As the global market develops, two types of electric bikes are emerging. One is similar to a standard bicycle with pedals, but it has an electric motor that engages on command or when the cyclist pedals. These are the most popular type in the United States and Europe, with many people using the electric motor mainly for help in wind or on steep hills.
By contrast, in China, electric bicycles have evolved into bigger machines that resemble Vespa scooters. They have small, wide-set pedals that most cyclists do not use as they travel entirely on battery power. The bikes move at up to 30 miles an hour, with a range of 50 miles on a fully charged battery.
These larger models are causing headaches for global transportation planners. They cannot decide whether to embrace them as a green form of transportation, or ban them as a safety hazard. Some cities are studying the halfway measure of banning them from bicycle lanes while permitting them on streets. In China, electric bicycles "have a moderating influence on the use of cars," said Cornie Huizenga of the Clean Air Initiative for Asian Cities, an advocacy group. A survey by American and Chinese researchers in the Chinese city of Kunming found that one in six electric bike riders would drive a car or take a taxi if their bicycle were taken away.
Such is the case with Mr. Jiang, the Shanghai marketing manager. Environmental benefits never factor into his decision to use his bike instead of his car, he said; it is simply a matter of convenience. "If I'm not going to anywhere distant, driving a car doesn't save any time," he said.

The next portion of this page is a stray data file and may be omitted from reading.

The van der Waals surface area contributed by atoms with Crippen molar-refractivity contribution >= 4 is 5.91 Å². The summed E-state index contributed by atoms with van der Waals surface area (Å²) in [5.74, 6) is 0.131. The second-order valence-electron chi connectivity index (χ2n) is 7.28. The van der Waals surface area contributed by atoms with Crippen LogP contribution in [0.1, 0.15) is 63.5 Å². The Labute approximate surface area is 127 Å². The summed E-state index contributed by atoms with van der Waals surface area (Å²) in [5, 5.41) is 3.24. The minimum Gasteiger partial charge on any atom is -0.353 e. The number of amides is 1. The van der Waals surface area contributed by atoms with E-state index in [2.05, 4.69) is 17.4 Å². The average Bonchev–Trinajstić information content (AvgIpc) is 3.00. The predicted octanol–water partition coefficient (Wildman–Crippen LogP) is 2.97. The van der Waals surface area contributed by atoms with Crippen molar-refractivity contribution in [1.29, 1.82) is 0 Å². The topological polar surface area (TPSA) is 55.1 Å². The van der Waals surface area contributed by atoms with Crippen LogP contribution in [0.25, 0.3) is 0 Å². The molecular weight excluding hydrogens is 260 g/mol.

For each mile traveled, electric bikes cause fewer emissions of the gases associated with global warming
than do cars. But they come with their own set of pollution concerns. A typical Chinese model uses
five lead batteries in its lifetime, each containing 20 to 30 pounds of lead.
In areas without stringent recycling programs, the potential for environmental contamination is high.
"This is perhaps the most problematic issue for electric bikes," said Christopher Cherry, an author of the Kunming study. Safety is increasingly a concern. An electric bike rider is more likely than a car driver to be killed or injured in a collision, and as the number of riders has soared, fatalities in China have risen. And riders of these vehicles often choose to take bicycle lanes, where they mix with slower-moving bikes and pedestrians, adding to the potential for an accident.
In December, conflict over electric bike safety and design erupted when a government agency introduced a rule effectively banning large electric bikes from bike lanes. But the response from manufacturers and bike owners - nearly 10 percent of the population - was forceful. Less than two weeks later, the rule was suspended.
As China struggles to find the proper place on the road for electric bikes, some bicycle advocates in the United States see them as a potential boon for bike commuting, especially for older riders.
But with greater numbers, conflicts between electric bikers and old-fashioned cyclists may also grow. Several Canadian cities, including Toronto, have considered banning electric bikes from bicycle lanes, while in New York and in parts of Europe, riders have reported harassment from regular bike riders when they use the lanes.
Ms. Wijzenbeek-Voet said she often gets stares from other cyclists when she takes her electric bike to the store. "They look at me wondering, 'How is it possible that lady is going so fast?' "
Officially, electric bicycles are not permitted on New York streets, though that does not seem to be stopping many riders. However, Mr. Phillips, the Manhattan rider, recently found himself unable to get accident insurance, making him wary of riding and eager for a change in the law. A bill before the State Legislature would permit bikes with a top speed of 20 miles an hour and less than 1,000 watts. Other states limit power output to 750 watts. [it's 200 watts here, Ed]